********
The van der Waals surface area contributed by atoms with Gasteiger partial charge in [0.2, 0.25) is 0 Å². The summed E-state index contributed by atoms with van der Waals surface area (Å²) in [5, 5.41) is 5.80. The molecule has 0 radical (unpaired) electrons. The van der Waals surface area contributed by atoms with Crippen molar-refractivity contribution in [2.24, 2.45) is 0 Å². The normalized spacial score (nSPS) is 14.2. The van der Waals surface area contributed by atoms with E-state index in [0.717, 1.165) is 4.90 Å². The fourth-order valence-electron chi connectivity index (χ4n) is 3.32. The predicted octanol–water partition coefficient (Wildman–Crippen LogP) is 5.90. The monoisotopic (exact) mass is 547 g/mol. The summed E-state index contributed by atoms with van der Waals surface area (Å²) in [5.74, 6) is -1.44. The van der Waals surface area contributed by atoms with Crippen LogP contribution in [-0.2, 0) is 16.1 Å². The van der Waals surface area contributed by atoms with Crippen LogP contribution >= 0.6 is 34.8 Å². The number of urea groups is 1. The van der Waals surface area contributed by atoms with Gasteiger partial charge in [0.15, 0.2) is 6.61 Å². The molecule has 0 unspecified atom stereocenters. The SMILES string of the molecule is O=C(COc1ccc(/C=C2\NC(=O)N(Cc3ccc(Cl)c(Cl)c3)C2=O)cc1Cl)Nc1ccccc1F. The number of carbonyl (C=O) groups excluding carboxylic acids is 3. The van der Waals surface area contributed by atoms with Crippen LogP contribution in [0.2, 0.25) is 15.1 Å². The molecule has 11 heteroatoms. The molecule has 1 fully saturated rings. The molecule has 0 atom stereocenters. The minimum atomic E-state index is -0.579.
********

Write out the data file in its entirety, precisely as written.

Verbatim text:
The van der Waals surface area contributed by atoms with Gasteiger partial charge in [0.2, 0.25) is 0 Å². The summed E-state index contributed by atoms with van der Waals surface area (Å²) in [5, 5.41) is 5.80. The molecule has 0 radical (unpaired) electrons. The van der Waals surface area contributed by atoms with Crippen molar-refractivity contribution in [2.24, 2.45) is 0 Å². The normalized spacial score (nSPS) is 14.2. The van der Waals surface area contributed by atoms with E-state index in [0.717, 1.165) is 4.90 Å². The fourth-order valence-electron chi connectivity index (χ4n) is 3.32. The predicted octanol–water partition coefficient (Wildman–Crippen LogP) is 5.90. The monoisotopic (exact) mass is 547 g/mol. The summed E-state index contributed by atoms with van der Waals surface area (Å²) in [5.74, 6) is -1.44. The van der Waals surface area contributed by atoms with Crippen LogP contribution in [-0.2, 0) is 16.1 Å². The van der Waals surface area contributed by atoms with Crippen LogP contribution >= 0.6 is 34.8 Å². The number of urea groups is 1. The van der Waals surface area contributed by atoms with Gasteiger partial charge in [0.15, 0.2) is 6.61 Å². The molecule has 0 unspecified atom stereocenters. The SMILES string of the molecule is O=C(COc1ccc(/C=C2\NC(=O)N(Cc3ccc(Cl)c(Cl)c3)C2=O)cc1Cl)Nc1ccccc1F. The number of carbonyl (C=O) groups excluding carboxylic acids is 3. The van der Waals surface area contributed by atoms with Crippen LogP contribution in [0.2, 0.25) is 15.1 Å². The molecule has 11 heteroatoms. The molecule has 1 fully saturated rings. The molecule has 0 atom stereocenters. The minimum atomic E-state index is -0.579.